* On the first of Baisakh, April 12, 1801, Sahib Singh Bedi daubed Ranjit Singh’s forehead with saffron paste and proclaimed him Maharaja of the Punjab. A royal salute was fired from the fort. In the afternoon, the young Maharaja rode on his elephant, showering gold and silver coins on jubilant crowds of his subjects. In the evening, all houses of the city were illumined. The most important consequence of taking on the title “Maharaja of the Punjab” was that thereby Ranjit Singh assumed the rights of sovereignty not only over all the Sikhs but all over the people who lived within the limits of Punjab. The title also gave Ranjit Singh a legal right to demand that territories which had at any time paid revenue to Lahore territories such as Jammu, Kashmir, and the Rajput hill states, Multan, Bahawalpur pur, Dera Ismail Khan, Dera Ghazi Khan and others should pay tribute to him and owe allegiance to the Lahore Darbar.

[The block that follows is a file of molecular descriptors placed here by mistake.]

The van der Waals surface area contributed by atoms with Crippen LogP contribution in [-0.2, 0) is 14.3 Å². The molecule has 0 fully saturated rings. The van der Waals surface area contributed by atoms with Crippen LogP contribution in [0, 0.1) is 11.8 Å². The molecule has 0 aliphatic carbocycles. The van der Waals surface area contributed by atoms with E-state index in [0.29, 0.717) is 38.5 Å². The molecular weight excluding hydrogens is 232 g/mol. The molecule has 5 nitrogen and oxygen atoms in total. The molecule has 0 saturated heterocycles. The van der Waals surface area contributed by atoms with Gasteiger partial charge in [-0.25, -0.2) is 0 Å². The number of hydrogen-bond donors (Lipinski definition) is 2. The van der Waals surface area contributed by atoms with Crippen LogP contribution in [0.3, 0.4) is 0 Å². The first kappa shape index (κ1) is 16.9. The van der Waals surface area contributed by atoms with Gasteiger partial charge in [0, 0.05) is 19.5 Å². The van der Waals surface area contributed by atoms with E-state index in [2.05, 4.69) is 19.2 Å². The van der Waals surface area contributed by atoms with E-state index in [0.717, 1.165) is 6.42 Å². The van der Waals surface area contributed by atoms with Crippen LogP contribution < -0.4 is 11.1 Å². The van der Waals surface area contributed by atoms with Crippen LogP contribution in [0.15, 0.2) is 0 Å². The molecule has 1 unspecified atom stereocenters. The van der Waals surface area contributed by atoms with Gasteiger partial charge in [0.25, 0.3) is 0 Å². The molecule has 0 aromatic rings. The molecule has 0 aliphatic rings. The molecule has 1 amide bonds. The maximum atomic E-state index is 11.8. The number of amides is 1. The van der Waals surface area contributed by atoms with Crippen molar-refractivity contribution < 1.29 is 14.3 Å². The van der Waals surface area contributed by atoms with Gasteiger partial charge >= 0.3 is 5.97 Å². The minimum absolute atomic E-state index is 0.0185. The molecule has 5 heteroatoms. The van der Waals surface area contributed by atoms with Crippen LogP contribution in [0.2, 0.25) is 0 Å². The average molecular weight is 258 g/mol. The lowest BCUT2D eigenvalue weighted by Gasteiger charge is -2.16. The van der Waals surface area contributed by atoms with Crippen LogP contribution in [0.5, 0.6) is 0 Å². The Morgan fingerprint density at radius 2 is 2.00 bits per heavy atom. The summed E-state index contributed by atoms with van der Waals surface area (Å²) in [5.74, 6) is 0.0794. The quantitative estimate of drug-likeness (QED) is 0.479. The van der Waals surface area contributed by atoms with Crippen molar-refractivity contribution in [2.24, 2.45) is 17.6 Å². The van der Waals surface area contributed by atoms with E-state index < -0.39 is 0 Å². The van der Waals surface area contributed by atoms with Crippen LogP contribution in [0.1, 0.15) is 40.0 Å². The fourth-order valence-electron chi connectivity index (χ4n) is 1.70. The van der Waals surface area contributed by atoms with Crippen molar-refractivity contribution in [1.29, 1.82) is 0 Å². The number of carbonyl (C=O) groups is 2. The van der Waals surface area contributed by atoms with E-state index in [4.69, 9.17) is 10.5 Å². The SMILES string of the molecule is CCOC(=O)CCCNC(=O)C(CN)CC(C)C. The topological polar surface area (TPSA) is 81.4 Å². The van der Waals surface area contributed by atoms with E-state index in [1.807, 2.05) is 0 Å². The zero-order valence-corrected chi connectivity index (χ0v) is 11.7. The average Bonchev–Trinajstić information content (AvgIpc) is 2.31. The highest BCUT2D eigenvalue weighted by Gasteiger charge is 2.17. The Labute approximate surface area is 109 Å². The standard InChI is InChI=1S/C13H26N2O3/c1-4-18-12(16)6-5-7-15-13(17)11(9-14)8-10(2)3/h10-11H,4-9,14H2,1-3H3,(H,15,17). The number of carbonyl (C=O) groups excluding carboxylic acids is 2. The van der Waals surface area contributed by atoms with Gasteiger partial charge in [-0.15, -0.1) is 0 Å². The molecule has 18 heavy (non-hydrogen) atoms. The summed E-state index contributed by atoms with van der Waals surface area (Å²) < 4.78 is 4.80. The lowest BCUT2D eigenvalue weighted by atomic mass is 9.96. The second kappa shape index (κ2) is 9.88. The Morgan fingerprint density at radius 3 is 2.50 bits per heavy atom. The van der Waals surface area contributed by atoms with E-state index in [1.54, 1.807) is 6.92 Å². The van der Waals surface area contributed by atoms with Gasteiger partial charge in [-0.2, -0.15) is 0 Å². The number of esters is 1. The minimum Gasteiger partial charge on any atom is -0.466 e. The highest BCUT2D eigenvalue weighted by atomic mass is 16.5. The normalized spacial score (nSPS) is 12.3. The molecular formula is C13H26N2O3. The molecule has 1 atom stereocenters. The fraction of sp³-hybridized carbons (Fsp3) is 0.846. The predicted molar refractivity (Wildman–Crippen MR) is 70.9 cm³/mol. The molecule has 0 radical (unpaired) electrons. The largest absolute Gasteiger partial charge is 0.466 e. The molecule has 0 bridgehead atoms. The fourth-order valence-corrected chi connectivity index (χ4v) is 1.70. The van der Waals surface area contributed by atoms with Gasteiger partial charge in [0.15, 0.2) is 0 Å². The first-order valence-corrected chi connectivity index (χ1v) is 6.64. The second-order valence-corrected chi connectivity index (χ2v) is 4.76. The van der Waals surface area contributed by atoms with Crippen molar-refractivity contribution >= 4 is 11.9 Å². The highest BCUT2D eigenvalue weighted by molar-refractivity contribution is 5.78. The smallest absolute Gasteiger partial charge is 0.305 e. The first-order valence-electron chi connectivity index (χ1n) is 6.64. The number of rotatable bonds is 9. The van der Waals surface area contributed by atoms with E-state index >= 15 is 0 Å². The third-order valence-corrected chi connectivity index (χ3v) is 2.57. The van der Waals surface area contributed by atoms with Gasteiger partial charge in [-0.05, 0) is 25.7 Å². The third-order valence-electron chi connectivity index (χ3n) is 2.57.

* Maharaja Ranjit Singh’s political acumen is well illustrated in the compromise that he made between becoming a Maharaja and remaining a peasant leader. Although crowned King of Punjab, he refused to wear the emblem of royalty in his simple turban. He refused to sit in a throne and continued as before to hold durbar seated cross legged in his chair. He ordered new coins to be struck. These did not bear his effigy or his name but that of Guru Nanak, and were named the “Nanak Sahi” coins. The seal of the government likewise bore no reference to him. It was known as “Sarkar Khalsa Ji”, the court for the same reason came to be knownas the “Darbar Khalsa Ji”. He himself preferred to be addressed as plain and simple “Singh Sahib”. Ranjit Singh did not want to, nor ever did, lose the common touch.

Article extracted from this publication >>  February 13, 1987